Artsy’s Isaac Kaplan has an odd post on the management of New York’s Metropolitan Museum of Art. Setting himself the task of isolating the Met’s revenue from admissions to determine whether the museum’s operating deficit comes from a dearth of voluntary contributions, Kaplan discovers that, no, the admissions policy is not to blame:
So the question becomes: Are stingy visitors to blame for the current deficit?
After playing around with some of the numbers, I don’t think so—at least not any more so than in years past. I took a look at the Met’s financials from fiscal years 2009 to 2015 to see if there is some connection between the average revenue received per person admitted to the museum and the institution’s surplus or deficit, year to year.
Having asked and refuted his own question, Kaplan ignores some of the interesting and important questions behind his inquiry. What Kaplan was hoping to find was a decline in admissions revenue that would somehow magically match the deficit that has forced the Met to layoff staff.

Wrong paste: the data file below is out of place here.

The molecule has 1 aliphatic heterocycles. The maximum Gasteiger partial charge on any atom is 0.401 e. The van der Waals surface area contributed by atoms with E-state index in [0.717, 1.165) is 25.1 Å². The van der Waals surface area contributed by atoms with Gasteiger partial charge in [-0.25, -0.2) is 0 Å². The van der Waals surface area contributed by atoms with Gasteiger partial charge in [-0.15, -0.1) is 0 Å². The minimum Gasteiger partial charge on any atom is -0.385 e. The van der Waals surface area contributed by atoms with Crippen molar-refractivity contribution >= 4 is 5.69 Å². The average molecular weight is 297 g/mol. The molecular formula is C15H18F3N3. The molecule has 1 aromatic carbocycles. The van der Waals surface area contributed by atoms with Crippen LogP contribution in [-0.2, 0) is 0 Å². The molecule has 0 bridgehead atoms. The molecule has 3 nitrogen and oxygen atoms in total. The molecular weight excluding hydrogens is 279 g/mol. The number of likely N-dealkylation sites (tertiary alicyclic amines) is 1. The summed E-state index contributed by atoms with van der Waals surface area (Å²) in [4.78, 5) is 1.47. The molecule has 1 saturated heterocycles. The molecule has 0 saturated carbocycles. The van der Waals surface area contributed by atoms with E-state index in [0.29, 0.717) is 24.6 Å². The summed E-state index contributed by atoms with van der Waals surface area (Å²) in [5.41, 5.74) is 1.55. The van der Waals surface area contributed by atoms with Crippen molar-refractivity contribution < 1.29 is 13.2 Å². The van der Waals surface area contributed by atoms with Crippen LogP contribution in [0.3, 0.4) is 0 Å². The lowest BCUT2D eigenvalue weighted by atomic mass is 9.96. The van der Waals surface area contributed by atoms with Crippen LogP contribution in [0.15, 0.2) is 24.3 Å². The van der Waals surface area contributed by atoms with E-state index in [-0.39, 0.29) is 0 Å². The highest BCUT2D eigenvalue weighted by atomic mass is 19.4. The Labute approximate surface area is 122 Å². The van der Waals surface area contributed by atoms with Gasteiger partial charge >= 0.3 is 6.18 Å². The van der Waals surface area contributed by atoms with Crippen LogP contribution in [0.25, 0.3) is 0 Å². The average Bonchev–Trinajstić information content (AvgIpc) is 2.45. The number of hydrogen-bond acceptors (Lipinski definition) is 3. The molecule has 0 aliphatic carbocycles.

What he discovered was a remarkably steady stream of visitors and a per visitor revenue stream of around $6. What Kaplan doesn’t tell us is that the Met’s 6m yearly visitors has been more consistent and steadier than its global rivals like the Louvre and Tate Modern which have seen fluctuations of as much as 500,000 museum goers in any given year.
Closer to the issue at hand, Kaplan was fishing for evidence that cheap attendees skirting the Met’s pricing guidelines were somehow at fault for the institution’s deficit. A more likely culprit is hiring and management choices by the Met’s administrators that left it unable to catch up on the shortfall.
An even starker issue lurking around the subject is the fact that the Met’s pricing and admission’s policy is highly constrained by a long history. Curiously, Kaplan ignores the well-chronicled 2013 lawsuit against the Central Park landmark over the wording of its admission policy.
As that suit showed, and museum director Thomas Campbell explains in this blog post in response, the Met cannot simply charge more money from visitors to close a budget gap. Admissions are the result of a compromise between the City and State of New York and the museum to allow it to recoup some of the costs of running the museum. But the Met can only recommend or now suggest what a visitor pay.
Would it be great if all of those tourists felt a spontaneous fit of generosity and paid the full price? It surely would. But Campbell and the museum’s board are in no position to count on that as a way to modulate or increase revenue.